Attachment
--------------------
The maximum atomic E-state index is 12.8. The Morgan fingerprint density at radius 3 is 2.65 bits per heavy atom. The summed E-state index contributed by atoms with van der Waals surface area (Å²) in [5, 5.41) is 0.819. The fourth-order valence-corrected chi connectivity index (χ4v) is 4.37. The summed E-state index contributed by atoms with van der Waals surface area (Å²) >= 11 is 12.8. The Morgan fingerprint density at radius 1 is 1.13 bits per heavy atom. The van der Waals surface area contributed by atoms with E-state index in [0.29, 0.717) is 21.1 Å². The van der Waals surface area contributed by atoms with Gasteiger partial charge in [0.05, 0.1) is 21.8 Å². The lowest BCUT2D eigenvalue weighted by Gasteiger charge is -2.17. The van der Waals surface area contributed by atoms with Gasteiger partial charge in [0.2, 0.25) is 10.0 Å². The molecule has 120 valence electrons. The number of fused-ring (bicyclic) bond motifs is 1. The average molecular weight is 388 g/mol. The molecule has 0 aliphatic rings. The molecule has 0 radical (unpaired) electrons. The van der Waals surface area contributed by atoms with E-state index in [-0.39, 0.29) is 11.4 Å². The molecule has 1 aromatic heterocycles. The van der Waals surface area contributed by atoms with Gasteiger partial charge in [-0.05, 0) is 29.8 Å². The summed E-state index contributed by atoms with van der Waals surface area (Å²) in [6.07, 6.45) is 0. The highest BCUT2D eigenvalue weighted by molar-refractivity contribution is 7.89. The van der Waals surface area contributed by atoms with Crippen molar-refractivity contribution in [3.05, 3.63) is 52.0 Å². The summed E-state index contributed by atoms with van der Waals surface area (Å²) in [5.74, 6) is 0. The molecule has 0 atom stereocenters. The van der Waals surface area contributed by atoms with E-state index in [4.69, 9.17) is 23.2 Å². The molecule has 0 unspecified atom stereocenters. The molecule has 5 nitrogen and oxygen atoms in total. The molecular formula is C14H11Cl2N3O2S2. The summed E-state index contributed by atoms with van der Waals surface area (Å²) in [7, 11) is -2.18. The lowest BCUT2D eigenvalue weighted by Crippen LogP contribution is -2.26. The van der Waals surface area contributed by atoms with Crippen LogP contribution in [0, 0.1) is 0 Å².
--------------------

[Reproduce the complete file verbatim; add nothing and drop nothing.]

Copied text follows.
The maximum atomic E-state index is 12.8. The Morgan fingerprint density at radius 3 is 2.65 bits per heavy atom. The summed E-state index contributed by atoms with van der Waals surface area (Å²) in [5, 5.41) is 0.819. The fourth-order valence-corrected chi connectivity index (χ4v) is 4.37. The summed E-state index contributed by atoms with van der Waals surface area (Å²) >= 11 is 12.8. The Morgan fingerprint density at radius 1 is 1.13 bits per heavy atom. The van der Waals surface area contributed by atoms with E-state index in [0.29, 0.717) is 21.1 Å². The van der Waals surface area contributed by atoms with Gasteiger partial charge in [0.05, 0.1) is 21.8 Å². The lowest BCUT2D eigenvalue weighted by Gasteiger charge is -2.17. The van der Waals surface area contributed by atoms with Gasteiger partial charge in [0.2, 0.25) is 10.0 Å². The molecule has 120 valence electrons. The number of fused-ring (bicyclic) bond motifs is 1. The average molecular weight is 388 g/mol. The molecule has 0 aliphatic rings. The molecule has 0 radical (unpaired) electrons. The van der Waals surface area contributed by atoms with E-state index in [-0.39, 0.29) is 11.4 Å². The molecule has 1 aromatic heterocycles. The van der Waals surface area contributed by atoms with Gasteiger partial charge in [-0.05, 0) is 29.8 Å². The summed E-state index contributed by atoms with van der Waals surface area (Å²) in [6.07, 6.45) is 0. The highest BCUT2D eigenvalue weighted by molar-refractivity contribution is 7.89. The van der Waals surface area contributed by atoms with Crippen molar-refractivity contribution in [3.05, 3.63) is 52.0 Å². The summed E-state index contributed by atoms with van der Waals surface area (Å²) in [5.74, 6) is 0. The molecule has 0 atom stereocenters. The van der Waals surface area contributed by atoms with E-state index in [4.69, 9.17) is 23.2 Å². The molecule has 0 unspecified atom stereocenters. The molecule has 5 nitrogen and oxygen atoms in total. The molecular formula is C14H11Cl2N3O2S2. The summed E-state index contributed by atoms with van der Waals surface area (Å²) in [7, 11) is -2.18. The lowest BCUT2D eigenvalue weighted by Crippen LogP contribution is -2.26. The van der Waals surface area contributed by atoms with Crippen LogP contribution in [0, 0.1) is 0 Å².